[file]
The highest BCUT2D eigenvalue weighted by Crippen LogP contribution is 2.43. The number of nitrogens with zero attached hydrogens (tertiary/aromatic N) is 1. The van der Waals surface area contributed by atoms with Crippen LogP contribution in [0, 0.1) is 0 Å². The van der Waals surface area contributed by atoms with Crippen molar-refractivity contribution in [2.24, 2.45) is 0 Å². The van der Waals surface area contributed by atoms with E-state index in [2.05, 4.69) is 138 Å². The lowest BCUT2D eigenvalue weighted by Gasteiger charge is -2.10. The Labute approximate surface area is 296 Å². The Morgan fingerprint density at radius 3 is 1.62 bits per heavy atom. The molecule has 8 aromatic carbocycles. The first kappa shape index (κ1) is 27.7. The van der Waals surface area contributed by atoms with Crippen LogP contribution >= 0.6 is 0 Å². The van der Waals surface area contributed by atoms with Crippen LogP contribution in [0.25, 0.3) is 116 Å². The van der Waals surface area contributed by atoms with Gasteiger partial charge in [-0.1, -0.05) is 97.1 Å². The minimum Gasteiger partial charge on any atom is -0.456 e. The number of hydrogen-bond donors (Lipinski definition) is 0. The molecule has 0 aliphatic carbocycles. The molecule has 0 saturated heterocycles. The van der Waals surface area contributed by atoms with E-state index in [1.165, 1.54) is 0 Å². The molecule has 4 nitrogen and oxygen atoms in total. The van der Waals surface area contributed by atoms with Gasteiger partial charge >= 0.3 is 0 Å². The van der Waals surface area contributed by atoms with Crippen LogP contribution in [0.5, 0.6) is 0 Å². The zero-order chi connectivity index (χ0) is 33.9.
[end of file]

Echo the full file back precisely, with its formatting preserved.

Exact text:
The highest BCUT2D eigenvalue weighted by Crippen LogP contribution is 2.43. The number of nitrogens with zero attached hydrogens (tertiary/aromatic N) is 1. The van der Waals surface area contributed by atoms with Crippen LogP contribution in [0, 0.1) is 0 Å². The van der Waals surface area contributed by atoms with Crippen molar-refractivity contribution in [2.24, 2.45) is 0 Å². The van der Waals surface area contributed by atoms with E-state index in [2.05, 4.69) is 138 Å². The lowest BCUT2D eigenvalue weighted by Gasteiger charge is -2.10. The Labute approximate surface area is 296 Å². The Morgan fingerprint density at radius 3 is 1.62 bits per heavy atom. The molecule has 8 aromatic carbocycles. The first kappa shape index (κ1) is 27.7. The van der Waals surface area contributed by atoms with Crippen LogP contribution >= 0.6 is 0 Å². The van der Waals surface area contributed by atoms with Crippen LogP contribution in [0.25, 0.3) is 116 Å². The van der Waals surface area contributed by atoms with Gasteiger partial charge in [-0.1, -0.05) is 97.1 Å². The minimum Gasteiger partial charge on any atom is -0.456 e. The number of hydrogen-bond donors (Lipinski definition) is 0. The molecule has 0 aliphatic carbocycles. The molecule has 0 saturated heterocycles. The van der Waals surface area contributed by atoms with E-state index in [1.165, 1.54) is 0 Å². The molecule has 4 nitrogen and oxygen atoms in total. The van der Waals surface area contributed by atoms with Gasteiger partial charge >= 0.3 is 0 Å². The van der Waals surface area contributed by atoms with Crippen LogP contribution in [0.5, 0.6) is 0 Å². The zero-order chi connectivity index (χ0) is 33.9.